Where there is the internet, there is malware. As we start to bring connected lightbulbs, washing machines, and refrigerators into our homes, that relationship could be more dangerous than ever.
Last week, the Silex malware gave us a fresh glimpse into what it means for our “internet of things” (IoT) devices to become the target of a major attack, rendering them completely useless. Silex invisibly wipes the firmware on affected devices, not unlike what we saw with the BrickerBot attack in 2017 or the Mirai botnet, which produced record-setting denial-of-service attacks as hundreds of thousands of connected webcams, routers, DVRs, and other devices became infected. While this may not seem like a huge deal to you now, the IoT market is large and growing; in the future, as we come to rely on internet-connected devices for everything from our heat to our showers, an attack like this could be ruinous to millions of households around the world.
We’re accustomed to our computers occasionally being infected with malware, which we can usually clean up with some antivirus software. But what do you do if the virus is in your smart lightbulbs? Or your smart thermostat? We don’t really think of these devices as being “computers,” but they use operating systems just like your iPhone or PC.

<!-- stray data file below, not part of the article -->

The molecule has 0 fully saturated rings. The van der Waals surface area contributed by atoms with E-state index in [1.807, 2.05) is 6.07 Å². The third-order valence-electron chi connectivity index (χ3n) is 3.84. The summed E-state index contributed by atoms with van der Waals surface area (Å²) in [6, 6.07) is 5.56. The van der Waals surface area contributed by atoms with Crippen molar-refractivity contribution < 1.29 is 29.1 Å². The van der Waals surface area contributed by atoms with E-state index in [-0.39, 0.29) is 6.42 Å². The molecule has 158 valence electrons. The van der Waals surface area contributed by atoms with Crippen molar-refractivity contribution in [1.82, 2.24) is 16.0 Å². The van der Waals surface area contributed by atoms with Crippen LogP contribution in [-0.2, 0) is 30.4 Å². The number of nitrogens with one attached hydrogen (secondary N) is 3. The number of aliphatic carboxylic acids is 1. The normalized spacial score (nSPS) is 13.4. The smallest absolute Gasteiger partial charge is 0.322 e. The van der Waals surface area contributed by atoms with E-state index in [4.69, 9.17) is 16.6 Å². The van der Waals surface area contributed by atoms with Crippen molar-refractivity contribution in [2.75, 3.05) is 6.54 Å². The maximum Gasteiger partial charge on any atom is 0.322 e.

Right now, there aren’t many options for consumers like you and me. It’s time to ask why.
Silex exploits devices running the open source Linux operating system, which the majority of IoT devices use. Many IoT manufacturers don’t build their own operating systems, because doing so would be expensive and time-consuming. Linux is free. It’s a no-brainer, right?
Well, not quite. The cost of “free” means manufacturers aren’t necessarily on top of their software, because they didn’t need to develop it themselves. It’s an easy solution that facilitates seven pages of “smart lightbulbs” on Amazon, many of which are from companies you’ve never heard of. Some manufacturers may not have the experience or money to configure Linux — or any of the associated software — correctly. Nor do they want to maintain their products long-term through regular software updates. Sometimes, they simply can’t update their hardware remotely due to poor software implementation, leaving thousands of devices vulnerable to attack.
Because these devices obscure the operating system away from the user — they generally don’t have screens or keyboards, after all — it’s hard to inspect what’s going on, let alone take matters into your own hands. And while a massive company like Apple or Microsoft has a natural incentive to provide operating system updates to millions of computers around the world, it may be less clear to Generic LED Wi-Fi Lightbulb Factory why they should maintain and update the software in their particular version of Linux, assuming they even have the staff to support it in the first place.
As more of these devices come into our homes, whether we like it or not, how will we keep tabs on their behavior? It’s time for the IoT to get an old-fashioned antivirus scanner, a firewall, or at least some way to track what’s going on behind the scenes.
I’ve always wondered: Are my lights spying on me for the manufacturer, infected with a virus, or are they innocent helpers, simply doing what they’re told? I have no idea what my smart TV sends back to Samsung, nor do I really understand what Philips Hue knows about me. I’m certainly not sure if either of these devices is secure to begin with.